‘A quest for beauty’: Alaïa’s Pieter Mulier on his costumes for Paris Opera Ballet

Continuing Alaïa’s longtime link with the arts, Pieter Mulier tells the story behind his sensual costumes for Bobbi Jene Smith and Or Schraiber’s first Opéra de Paris ballet, ‘Pit’

People dancing on a stage wearing costumes by Alaïa
Pieter Mulier’s Alaïa costumes for the first ballet of Bobbi Jene Smith and Or Schraiber at the Paris Opera
(Image credit: Courtesy of Alaïa)

‘I want to create clothes that carry this idea of a modern beauty, always in movement,’ Alaïa creative director Pieter Mulier told Wallpaper* last year, speaking on his vision for the Parisian maison a year into his tenure (the Belgian designer began his role in 2021, the first named designer after the death of founder and couturier Azzedine Alaïa in 2017). 

Movement, the body, a pursuit of beauty – preoccupations of both Mulier and Azzedine Alaïa in his lifetime – are united in a new collaboration between the house and Paris Opera Ballet on the occasion of Bobbi Jene Smith and Or Schraiber’s first work for the company, titled ‘Pit’. 

Trained at the Batsheva Dance Company under Ohad Naharin, United States-born Smith – who has created works for Martha Graham Dance Company and the Royal Danish Ballet, among others – and Israel-born Schraiber – a director, choreographer and actor – call ‘Pit’ a ‘sensual, tribal and dramatic universe’. Played out on a stark, ‘figurative’ show set, it is set to a score which ‘intertwines’ Jean Sibelius’ 1904 ‘Violin Concerto’ with compositions by contemporary musician Celeste Oram.

Opéra de Paris x Alaïa

Woman wearing white Alaïa dress dancing

An Alaïa dress by Pieter Mulier for the ballet ‘Pit’

(Image credit: Courtesy of Alaïa)

‘We share a similar obsession with the body. It is the core of our creation,’ says Mulier of the roots of the project. ‘All our gestures are devoted to it, that’s what they told me when they approached me in the first place. Our connection takes place in the body.’

Mulier – who began his career at Antwerp-based Raf Simons, before following the eponymous designer to Dior and Calvin Klein – is a longtime follower of ballet and dance, having first seen ‘Rain’ by Anne Teresa de Keersmaeker at Brussels’ La Monnaie over 20 years ago in 2001 (coincidentally, costumes for that performance were created by fellow Belgian designer Dries Van Noten). ‘It was such a shock, a revelation,’ says Mulier of the contemporary work, which provides a response to Steve Reich’s minimal composition ‘Music for 18 Musicians’.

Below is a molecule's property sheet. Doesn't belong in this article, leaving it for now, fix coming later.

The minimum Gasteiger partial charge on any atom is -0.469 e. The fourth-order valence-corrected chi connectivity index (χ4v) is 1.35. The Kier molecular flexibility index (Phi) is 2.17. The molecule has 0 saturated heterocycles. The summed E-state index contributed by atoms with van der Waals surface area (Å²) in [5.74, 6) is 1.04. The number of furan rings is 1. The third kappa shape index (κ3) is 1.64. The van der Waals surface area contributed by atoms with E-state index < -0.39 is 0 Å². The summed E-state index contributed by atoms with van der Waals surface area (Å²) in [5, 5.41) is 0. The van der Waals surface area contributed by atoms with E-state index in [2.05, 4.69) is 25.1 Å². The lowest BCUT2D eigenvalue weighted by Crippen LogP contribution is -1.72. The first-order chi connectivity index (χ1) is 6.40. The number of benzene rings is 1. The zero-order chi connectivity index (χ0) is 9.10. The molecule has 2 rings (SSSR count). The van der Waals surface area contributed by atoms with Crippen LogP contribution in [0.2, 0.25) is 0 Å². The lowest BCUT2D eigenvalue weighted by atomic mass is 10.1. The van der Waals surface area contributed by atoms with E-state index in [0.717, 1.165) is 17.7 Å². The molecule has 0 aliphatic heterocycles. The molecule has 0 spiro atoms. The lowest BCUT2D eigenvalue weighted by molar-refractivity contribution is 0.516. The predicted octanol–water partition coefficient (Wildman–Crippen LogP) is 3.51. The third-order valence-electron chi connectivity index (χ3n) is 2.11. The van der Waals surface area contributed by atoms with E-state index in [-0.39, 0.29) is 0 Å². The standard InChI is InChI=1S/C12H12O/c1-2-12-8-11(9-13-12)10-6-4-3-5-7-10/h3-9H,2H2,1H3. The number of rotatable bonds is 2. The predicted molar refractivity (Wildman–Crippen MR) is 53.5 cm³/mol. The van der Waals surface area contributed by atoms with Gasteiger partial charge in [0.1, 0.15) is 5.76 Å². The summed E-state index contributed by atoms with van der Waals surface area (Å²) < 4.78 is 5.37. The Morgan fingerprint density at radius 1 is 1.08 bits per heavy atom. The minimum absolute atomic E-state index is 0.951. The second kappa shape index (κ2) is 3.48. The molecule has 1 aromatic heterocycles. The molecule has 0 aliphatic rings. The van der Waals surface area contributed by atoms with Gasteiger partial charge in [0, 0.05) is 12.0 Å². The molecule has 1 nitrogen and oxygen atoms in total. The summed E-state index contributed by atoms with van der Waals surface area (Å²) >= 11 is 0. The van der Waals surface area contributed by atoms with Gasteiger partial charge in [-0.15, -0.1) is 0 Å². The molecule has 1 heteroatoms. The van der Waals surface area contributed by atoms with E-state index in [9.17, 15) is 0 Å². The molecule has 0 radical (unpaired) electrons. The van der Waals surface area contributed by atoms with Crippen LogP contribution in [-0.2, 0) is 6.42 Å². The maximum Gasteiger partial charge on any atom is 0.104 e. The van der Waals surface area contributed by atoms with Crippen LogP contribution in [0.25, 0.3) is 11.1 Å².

‘But my favourite [ballet] remains ”Le Boléro de Ravel” choreographed by Maurice Béjart and starring Sylvie Guillem,’ he continues. ‘The ballet is like a show. When you create clothes, you always think of the movements of the woman’s body. Her ability to move around in your clothes. They must become a source of freedom – veridical freedom. For ballet, it’s the same idea, but for extreme movements.’

As such, the black-and-white costumes trace the sinuous line of the dancers’ bodies; notably, a series of gowns which hug the torso like a bodice before falling away into diaphanous flared skirts. Mulier calls the effect that of ‘supple armour’, an attempt to ‘enhance, exalt and celebrate... the curves of the bodies, their shapes and their silhouettes’. The various pieces were custom-made to fit the 12 male and 9 female dancers, a demonstration of ‘the skills and savoir-faire of the Alaïa atelier’.

Man wearing black Alaïa outfit dancing

A male dancer in one of Mulier’s creations

(Image credit: Courtesy of Alaïa)

‘When I choose the materials, and when I design the cut, I always have fluidity in mind,’ he says, noting a particular fondness for the pieces he created for the men in the company. ‘The fluidity of fabrics becomes the fluidity of movements.’

In his lifetime, Azzedine Alaïa created a number of costumes for ballet and opera including ‘Les Nuits’ (2013) and ‘La Fresque’ (2016) by French dancer and choreographer Angelin Preljocaj, a close collaborator. ‘More than a collaboration, the connection is always beauty. Alaïa’s ongoing and timeless quest for beauty,’ says Mulier of the house’s historic links with the arts. ‘That’s what makes [it] so special. It’s at the source of its bond with art, music, design and now ballet.’

‘Azzedine used to create the costumes for Angelin. Now I do it for Bobbi and Or. It’s the same movement, the same quest. Beauty.’

‘Pit’ had its first run from March 17-March 30, 2022 at Paris’ Palais Garnier


Fashion Features Editor

Jack Moss is the Fashion Features Editor at Wallpaper*, joining the team in 2022. Having previously been the digital features editor at AnOther and digital editor at 10 and 10 Men magazines, he has also contributed to titles including i-D, Dazed, 10 Magazine, Mr Porter’s The Journal and more, while also featuring in Dazed: 32 Years Confused: The Covers, published by Rizzoli. He is particularly interested in the moments when fashion intersects with other creative disciplines – notably art and design – as well as championing a new generation of international talent and reporting from international fashion weeks. Across his career, he has interviewed the fashion industry’s leading figures, including Rick Owens, Pieter Mulier, Jonathan Anderson, Grace Wales Bonner, Christian Lacroix, Kate Moss and Manolo Blahnik.